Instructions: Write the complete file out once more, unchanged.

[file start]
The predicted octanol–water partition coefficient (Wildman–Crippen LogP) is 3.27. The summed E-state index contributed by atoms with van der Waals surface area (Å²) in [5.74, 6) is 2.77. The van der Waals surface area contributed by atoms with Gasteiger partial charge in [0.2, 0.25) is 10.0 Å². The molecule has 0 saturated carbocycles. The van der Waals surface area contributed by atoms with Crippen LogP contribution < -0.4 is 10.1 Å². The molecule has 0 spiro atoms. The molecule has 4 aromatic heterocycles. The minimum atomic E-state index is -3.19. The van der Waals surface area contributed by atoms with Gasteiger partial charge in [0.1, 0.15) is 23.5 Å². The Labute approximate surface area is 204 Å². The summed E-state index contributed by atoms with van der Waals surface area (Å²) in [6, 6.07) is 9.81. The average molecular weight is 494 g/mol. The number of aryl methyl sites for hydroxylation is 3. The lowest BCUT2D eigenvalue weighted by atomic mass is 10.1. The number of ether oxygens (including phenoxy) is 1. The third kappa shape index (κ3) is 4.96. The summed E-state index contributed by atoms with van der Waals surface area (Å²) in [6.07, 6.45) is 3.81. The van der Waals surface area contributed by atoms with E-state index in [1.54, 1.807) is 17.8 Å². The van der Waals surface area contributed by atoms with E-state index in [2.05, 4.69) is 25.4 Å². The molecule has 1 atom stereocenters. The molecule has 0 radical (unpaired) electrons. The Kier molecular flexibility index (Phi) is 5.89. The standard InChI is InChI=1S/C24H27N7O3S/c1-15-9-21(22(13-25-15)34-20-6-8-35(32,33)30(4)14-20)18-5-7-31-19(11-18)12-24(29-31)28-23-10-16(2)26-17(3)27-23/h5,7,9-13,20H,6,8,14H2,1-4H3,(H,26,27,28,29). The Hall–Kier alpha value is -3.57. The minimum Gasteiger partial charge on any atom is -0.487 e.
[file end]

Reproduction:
The predicted octanol–water partition coefficient (Wildman–Crippen LogP) is 3.27. The summed E-state index contributed by atoms with van der Waals surface area (Å²) in [5.74, 6) is 2.77. The van der Waals surface area contributed by atoms with Gasteiger partial charge in [0.2, 0.25) is 10.0 Å². The molecule has 0 saturated carbocycles. The van der Waals surface area contributed by atoms with Crippen LogP contribution < -0.4 is 10.1 Å². The molecule has 0 spiro atoms. The molecule has 4 aromatic heterocycles. The minimum atomic E-state index is -3.19. The van der Waals surface area contributed by atoms with Gasteiger partial charge in [0.1, 0.15) is 23.5 Å². The Labute approximate surface area is 204 Å². The summed E-state index contributed by atoms with van der Waals surface area (Å²) in [6, 6.07) is 9.81. The average molecular weight is 494 g/mol. The number of aryl methyl sites for hydroxylation is 3. The lowest BCUT2D eigenvalue weighted by atomic mass is 10.1. The number of ether oxygens (including phenoxy) is 1. The third kappa shape index (κ3) is 4.96. The summed E-state index contributed by atoms with van der Waals surface area (Å²) in [6.07, 6.45) is 3.81. The van der Waals surface area contributed by atoms with E-state index in [1.54, 1.807) is 17.8 Å². The van der Waals surface area contributed by atoms with E-state index in [2.05, 4.69) is 25.4 Å². The molecule has 1 atom stereocenters. The molecule has 0 radical (unpaired) electrons. The Kier molecular flexibility index (Phi) is 5.89. The standard InChI is InChI=1S/C24H27N7O3S/c1-15-9-21(22(13-25-15)34-20-6-8-35(32,33)30(4)14-20)18-5-7-31-19(11-18)12-24(29-31)28-23-10-16(2)26-17(3)27-23/h5,7,9-13,20H,6,8,14H2,1-4H3,(H,26,27,28,29). The Hall–Kier alpha value is -3.57. The minimum Gasteiger partial charge on any atom is -0.487 e.